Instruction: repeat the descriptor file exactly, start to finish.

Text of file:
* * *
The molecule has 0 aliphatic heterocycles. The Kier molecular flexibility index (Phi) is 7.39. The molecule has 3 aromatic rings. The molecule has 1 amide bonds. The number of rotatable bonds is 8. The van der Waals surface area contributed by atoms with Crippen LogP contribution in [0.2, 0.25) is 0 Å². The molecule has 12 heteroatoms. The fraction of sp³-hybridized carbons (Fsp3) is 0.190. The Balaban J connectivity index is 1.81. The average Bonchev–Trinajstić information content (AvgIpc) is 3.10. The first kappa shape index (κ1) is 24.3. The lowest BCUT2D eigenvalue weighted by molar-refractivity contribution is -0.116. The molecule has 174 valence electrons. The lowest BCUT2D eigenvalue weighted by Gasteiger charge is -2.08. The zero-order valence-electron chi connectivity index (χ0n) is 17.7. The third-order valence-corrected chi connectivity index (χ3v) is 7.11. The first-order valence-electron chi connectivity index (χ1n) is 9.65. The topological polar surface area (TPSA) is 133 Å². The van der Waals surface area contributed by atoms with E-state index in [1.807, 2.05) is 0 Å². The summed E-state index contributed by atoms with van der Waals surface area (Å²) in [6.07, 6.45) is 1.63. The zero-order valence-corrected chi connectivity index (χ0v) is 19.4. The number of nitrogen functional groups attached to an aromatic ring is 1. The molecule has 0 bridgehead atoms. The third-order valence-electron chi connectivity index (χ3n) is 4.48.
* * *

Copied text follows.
The molecule has 0 aliphatic heterocycles. The Kier molecular flexibility index (Phi) is 7.39. The molecule has 3 aromatic rings. The molecule has 1 amide bonds. The number of rotatable bonds is 8. The van der Waals surface area contributed by atoms with Crippen LogP contribution in [0.2, 0.25) is 0 Å². The molecule has 12 heteroatoms. The fraction of sp³-hybridized carbons (Fsp3) is 0.190. The Balaban J connectivity index is 1.81. The average Bonchev–Trinajstić information content (AvgIpc) is 3.10. The first kappa shape index (κ1) is 24.3. The lowest BCUT2D eigenvalue weighted by molar-refractivity contribution is -0.116. The molecule has 174 valence electrons. The lowest BCUT2D eigenvalue weighted by Gasteiger charge is -2.08. The zero-order valence-electron chi connectivity index (χ0n) is 17.7. The third-order valence-corrected chi connectivity index (χ3v) is 7.11. The first-order valence-electron chi connectivity index (χ1n) is 9.65. The topological polar surface area (TPSA) is 133 Å². The van der Waals surface area contributed by atoms with E-state index in [1.807, 2.05) is 0 Å². The summed E-state index contributed by atoms with van der Waals surface area (Å²) in [6.07, 6.45) is 1.63. The zero-order valence-corrected chi connectivity index (χ0v) is 19.4. The number of nitrogen functional groups attached to an aromatic ring is 1. The molecule has 0 bridgehead atoms. The third-order valence-electron chi connectivity index (χ3n) is 4.48.